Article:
Aranda de Duero
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Aranda de Duero is a town and municipality, capital of the Ribera del Duero comarca, in the south of the province of Burgos, in Castile and León, Spain. It has a population of roughly 33,000 people and lies on the River Douro. The closest international airport is Madrid Barajas.
Aranda de Duero
From top, left to right: Santa María la Real Church, Town Hall, San Pedro Church, Plaza Mayor, and stairs cut into rock leading to a wine cave.
|Autonomous community||Castile and León|
|Comarca||Ribera del Duero|
|• Mayor||Raquel González (PP)|
|• Total||127.28 km2 (49.14 sq mi)|
|• Land||126 km2 (49 sq mi)|
|Elevation||798 m (2,618 ft)|
|Time zone||UTC+1 (CET)|
|• Summer (DST)||UTC+2 (CEST)|
|Rivers||Arandilla, Duero, Bañuelos|
The municipality of Aranda de Duero is made up of three towns: Aranda de Duero (seat or capital), La Aguilera and Sinovas.
Aranda de Duero is the capital of the Ribera del Duero wine region. The town is unique for having wine cellars that interconnect below the streets of the town centre. Wine clubs (peñas) celebrate special events in these cellars.
Aranda de Duero is at the junction of several transport routes across Spain. The N1 autovía (known as A-1) runs north / south by Aranda, along which visitors and import/export goods travel between Madrid and the south coast. Another important road running east to west connects Portugal with important cities on the way (e.g. Zamora, Valladolid, Soria) and the east coast. Its location at the juncture of these routes has led to Aranda de Duero acquiring a growing recognition and function as a business centre. Several multinational corporations, such as Michelin and GlaxoSmithKline have large facilities in the area.
The Council of Aranda, an ecclesiastical synod, was held at Aranda de Duero in 1473 by Alfonso Carillo, Archbishop of Toledo, to overcome the ignorance and evil lives of ecclesiastics. Among the twenty-nine canons of the council is one which says that orders shall not be conferred on those who are ignorant of Latin. Several canons deal with clerical concubinage, simony, clandestine marriages, etc.
A dish called "Lechazo" is a local speciality. This is roast baby lamb and is usually served with a basic salad and much "torta" bread for dipping in the meat juices.
Festivals and eventsEdit
The Fiestas to honour la Virgen de las Viñas (Our Lady of the Vines) take place on the first Sunday after 8 September. They last for nine days from the eve of that Sunday (the Big Day) until the following Sunday when the Fiestas end with the traditional fireworks at midnight, followed by "the sardine burial".
The annual Sonorama music festival is held in the city in mid-August.
Places of interestEdit
Santa María la Real is a church built by Simon de Colonia during the 15th and 16th centuries. Its most notable feature is the main doorway. Above the doorway, three carved stone reliefs show Christ carrying the Cross, The Crucifixion and The Resurrection. The doorway is topped by the coat of arms of King Ferdinand II of Aragon and Queen Isabella I of Castile. Aranda's own coats of arms is also present along with scenes from the Nativity and other Christian celebrations. Due to their deterioration, the church doors have been replaced by exact copies, the original ones are kept in the Museo Sacro.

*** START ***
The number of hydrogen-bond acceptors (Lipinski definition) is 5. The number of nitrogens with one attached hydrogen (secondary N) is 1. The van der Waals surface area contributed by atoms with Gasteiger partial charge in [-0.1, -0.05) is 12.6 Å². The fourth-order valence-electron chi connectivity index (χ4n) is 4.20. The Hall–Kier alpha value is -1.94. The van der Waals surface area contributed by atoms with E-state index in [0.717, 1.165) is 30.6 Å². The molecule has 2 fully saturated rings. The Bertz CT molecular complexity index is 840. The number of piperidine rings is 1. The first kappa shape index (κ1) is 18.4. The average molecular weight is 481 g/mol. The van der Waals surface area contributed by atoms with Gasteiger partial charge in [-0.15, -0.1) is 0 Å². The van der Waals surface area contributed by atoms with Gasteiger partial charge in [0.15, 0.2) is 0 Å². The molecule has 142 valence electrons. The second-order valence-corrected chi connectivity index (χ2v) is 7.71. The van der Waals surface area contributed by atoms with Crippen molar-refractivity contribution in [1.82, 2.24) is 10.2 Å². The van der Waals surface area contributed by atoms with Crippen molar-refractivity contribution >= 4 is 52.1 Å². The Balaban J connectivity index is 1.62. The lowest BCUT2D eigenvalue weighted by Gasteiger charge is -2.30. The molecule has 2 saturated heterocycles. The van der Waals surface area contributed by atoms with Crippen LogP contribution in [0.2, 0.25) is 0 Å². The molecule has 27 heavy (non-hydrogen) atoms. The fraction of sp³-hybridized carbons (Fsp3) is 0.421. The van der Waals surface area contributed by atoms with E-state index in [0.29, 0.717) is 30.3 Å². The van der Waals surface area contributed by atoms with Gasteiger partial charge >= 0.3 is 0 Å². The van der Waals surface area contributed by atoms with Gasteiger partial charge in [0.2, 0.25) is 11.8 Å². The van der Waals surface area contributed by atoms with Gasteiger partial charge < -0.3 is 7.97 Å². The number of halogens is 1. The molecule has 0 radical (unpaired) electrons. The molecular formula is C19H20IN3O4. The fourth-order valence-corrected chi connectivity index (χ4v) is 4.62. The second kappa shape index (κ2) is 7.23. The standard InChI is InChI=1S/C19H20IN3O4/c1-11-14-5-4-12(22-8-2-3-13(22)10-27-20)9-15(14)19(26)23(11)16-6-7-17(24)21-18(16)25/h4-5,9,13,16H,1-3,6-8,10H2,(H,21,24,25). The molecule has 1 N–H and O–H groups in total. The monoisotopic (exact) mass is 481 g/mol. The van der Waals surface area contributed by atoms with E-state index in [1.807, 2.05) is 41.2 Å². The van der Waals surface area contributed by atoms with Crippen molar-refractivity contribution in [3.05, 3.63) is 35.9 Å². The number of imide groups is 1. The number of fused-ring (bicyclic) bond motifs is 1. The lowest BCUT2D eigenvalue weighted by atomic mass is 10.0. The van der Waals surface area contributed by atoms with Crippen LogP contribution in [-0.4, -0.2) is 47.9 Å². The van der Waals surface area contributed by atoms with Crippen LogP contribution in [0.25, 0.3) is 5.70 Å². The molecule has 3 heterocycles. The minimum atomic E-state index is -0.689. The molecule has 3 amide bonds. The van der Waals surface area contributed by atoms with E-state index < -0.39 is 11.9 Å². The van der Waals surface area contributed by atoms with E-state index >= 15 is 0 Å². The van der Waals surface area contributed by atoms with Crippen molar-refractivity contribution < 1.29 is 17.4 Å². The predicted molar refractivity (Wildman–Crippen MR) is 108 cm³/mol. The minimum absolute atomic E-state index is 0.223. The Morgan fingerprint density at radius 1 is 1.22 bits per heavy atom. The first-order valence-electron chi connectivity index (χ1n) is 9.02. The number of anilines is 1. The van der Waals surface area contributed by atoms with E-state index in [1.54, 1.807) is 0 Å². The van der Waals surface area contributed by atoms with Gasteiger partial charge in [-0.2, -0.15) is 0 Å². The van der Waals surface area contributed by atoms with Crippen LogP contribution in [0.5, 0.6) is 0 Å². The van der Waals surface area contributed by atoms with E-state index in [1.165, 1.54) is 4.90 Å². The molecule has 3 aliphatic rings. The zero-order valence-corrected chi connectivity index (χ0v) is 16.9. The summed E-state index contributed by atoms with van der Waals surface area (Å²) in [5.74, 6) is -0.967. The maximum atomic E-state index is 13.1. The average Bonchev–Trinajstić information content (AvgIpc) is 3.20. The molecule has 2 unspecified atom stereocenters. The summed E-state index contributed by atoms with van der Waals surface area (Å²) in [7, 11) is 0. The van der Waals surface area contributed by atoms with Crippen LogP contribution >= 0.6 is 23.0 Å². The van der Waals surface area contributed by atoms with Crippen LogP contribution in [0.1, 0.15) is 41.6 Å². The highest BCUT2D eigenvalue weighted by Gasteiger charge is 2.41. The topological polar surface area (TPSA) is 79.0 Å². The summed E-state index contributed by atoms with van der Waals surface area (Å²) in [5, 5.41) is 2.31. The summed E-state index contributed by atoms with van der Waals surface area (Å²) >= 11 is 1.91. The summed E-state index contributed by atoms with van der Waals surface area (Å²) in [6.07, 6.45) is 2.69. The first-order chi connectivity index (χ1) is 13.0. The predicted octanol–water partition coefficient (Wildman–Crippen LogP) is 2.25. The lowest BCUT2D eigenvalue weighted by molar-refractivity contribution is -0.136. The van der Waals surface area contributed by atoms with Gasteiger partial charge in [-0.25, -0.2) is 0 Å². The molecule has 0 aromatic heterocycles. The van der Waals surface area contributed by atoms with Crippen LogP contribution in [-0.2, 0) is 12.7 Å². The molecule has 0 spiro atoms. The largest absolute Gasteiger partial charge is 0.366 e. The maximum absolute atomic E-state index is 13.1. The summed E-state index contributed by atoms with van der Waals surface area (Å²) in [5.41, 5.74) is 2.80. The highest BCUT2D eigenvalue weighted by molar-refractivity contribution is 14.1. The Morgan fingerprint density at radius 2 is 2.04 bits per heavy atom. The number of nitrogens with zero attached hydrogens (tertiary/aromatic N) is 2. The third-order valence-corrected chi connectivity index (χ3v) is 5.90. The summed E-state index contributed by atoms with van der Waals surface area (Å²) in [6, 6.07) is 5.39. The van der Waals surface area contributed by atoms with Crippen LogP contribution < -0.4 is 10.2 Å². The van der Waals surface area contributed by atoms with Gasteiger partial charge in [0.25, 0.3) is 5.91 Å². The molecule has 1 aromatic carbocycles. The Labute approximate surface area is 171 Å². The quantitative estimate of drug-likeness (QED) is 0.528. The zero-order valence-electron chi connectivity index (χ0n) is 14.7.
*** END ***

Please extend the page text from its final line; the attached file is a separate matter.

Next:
San Juan, a church, older than Santa Maria and gothic in style, San Juan still has its fortified defensive tower. The Council of Aranda took place in San Juan in 1473. Nowadays San Juan houses the Museo Sacro.
The Virgen de las Viñas Sanctuary is a 17th-century hermitage. It is situated on a small hill to the north of the town. The patron saint of the town is the Virgen de las Viñas, the local legend says that she was found in a vineyard, hence the name.
The Train museum is situated in the old train station "Chelva" and documents the history of Spanish railways.
The Pottery museum houses pottery from all over Spain, with the largest collection from Castile and León.
The Berdugo's palace is a Renaissance mansion.
Bodegas; under the town centre there is a labyrinth of cellars, they were dug between the 12th and 17th centuries. Their original purpose was to store the food and wine that makes the Ribera del Duero famous. Nowadays the Cellars are home to the "Peñas", cultural associations whose main function is to preserve the cellars, organise social events and ensure the whole of the population enjoy the Fiestas.
San Juan de la Vera Cruz Parish Church.
San Nicolas de Bari is a church in the village of Sinovas.
The Conchuela Bridge.
The Romanesque Bridge is situated next to the San Juan Church.
The Humilladero is a stone monument on the route to Las Viñas Sanctuary.
Isilla street is the main pedestrian thoroughfare of the town. Local tradition has it that anyone living in Aranda will walk along this street every day.
Twin towns – sister citiesEdit
La Aguilera is a small village in the municipality.
|Wikimedia Commons has media related to Aranda de Duero.|
- This article incorporates text from a publication now in the public domain: Herbermann, Charles, ed. (1913). Catholic Encyclopedia. New York: Robert Appleton Company. Missing or empty
- Info & Photos of Aranda in English & Spanish
- Ayuntamiento de Aranda de Duero
- Web of music and the support to the groups of Aranda de Duero